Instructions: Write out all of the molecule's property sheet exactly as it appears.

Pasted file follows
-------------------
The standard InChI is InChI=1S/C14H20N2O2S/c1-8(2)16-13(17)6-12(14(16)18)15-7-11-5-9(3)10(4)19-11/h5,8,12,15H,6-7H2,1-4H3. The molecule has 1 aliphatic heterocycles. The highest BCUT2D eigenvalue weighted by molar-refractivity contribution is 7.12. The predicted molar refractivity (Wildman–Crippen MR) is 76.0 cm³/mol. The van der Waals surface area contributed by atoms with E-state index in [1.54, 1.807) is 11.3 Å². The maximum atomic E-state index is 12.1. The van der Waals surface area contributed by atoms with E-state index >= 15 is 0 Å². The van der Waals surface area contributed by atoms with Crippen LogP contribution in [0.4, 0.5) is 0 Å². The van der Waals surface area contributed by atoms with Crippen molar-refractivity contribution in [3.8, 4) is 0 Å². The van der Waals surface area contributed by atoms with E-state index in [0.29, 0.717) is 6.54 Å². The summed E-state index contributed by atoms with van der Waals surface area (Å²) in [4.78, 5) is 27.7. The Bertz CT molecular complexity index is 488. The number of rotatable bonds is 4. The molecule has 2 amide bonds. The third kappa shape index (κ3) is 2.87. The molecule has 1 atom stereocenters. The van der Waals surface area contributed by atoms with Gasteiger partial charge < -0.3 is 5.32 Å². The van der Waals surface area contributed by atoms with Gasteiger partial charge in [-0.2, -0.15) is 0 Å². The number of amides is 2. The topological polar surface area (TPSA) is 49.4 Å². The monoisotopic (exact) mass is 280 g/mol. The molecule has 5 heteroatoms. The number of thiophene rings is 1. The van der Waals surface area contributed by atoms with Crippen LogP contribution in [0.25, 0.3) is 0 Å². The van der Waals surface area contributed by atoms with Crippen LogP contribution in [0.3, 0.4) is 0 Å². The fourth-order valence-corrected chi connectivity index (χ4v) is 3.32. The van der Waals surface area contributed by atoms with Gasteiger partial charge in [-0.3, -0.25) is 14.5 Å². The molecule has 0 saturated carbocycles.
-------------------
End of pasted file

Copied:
The standard InChI is InChI=1S/C14H20N2O2S/c1-8(2)16-13(17)6-12(14(16)18)15-7-11-5-9(3)10(4)19-11/h5,8,12,15H,6-7H2,1-4H3. The molecule has 1 aliphatic heterocycles. The highest BCUT2D eigenvalue weighted by molar-refractivity contribution is 7.12. The predicted molar refractivity (Wildman–Crippen MR) is 76.0 cm³/mol. The van der Waals surface area contributed by atoms with E-state index in [1.54, 1.807) is 11.3 Å². The maximum atomic E-state index is 12.1. The van der Waals surface area contributed by atoms with E-state index >= 15 is 0 Å². The van der Waals surface area contributed by atoms with Crippen LogP contribution in [0.4, 0.5) is 0 Å². The van der Waals surface area contributed by atoms with Crippen molar-refractivity contribution in [3.8, 4) is 0 Å². The van der Waals surface area contributed by atoms with E-state index in [0.29, 0.717) is 6.54 Å². The summed E-state index contributed by atoms with van der Waals surface area (Å²) in [4.78, 5) is 27.7. The Bertz CT molecular complexity index is 488. The number of rotatable bonds is 4. The molecule has 2 amide bonds. The third kappa shape index (κ3) is 2.87. The molecule has 1 atom stereocenters. The van der Waals surface area contributed by atoms with Gasteiger partial charge < -0.3 is 5.32 Å². The van der Waals surface area contributed by atoms with Gasteiger partial charge in [-0.2, -0.15) is 0 Å². The number of amides is 2. The topological polar surface area (TPSA) is 49.4 Å². The monoisotopic (exact) mass is 280 g/mol. The molecule has 5 heteroatoms. The number of thiophene rings is 1. The van der Waals surface area contributed by atoms with Crippen LogP contribution in [0.25, 0.3) is 0 Å². The van der Waals surface area contributed by atoms with Crippen LogP contribution in [0.3, 0.4) is 0 Å². The fourth-order valence-corrected chi connectivity index (χ4v) is 3.32. The van der Waals surface area contributed by atoms with Gasteiger partial charge in [-0.3, -0.25) is 14.5 Å². The molecule has 0 saturated carbocycles.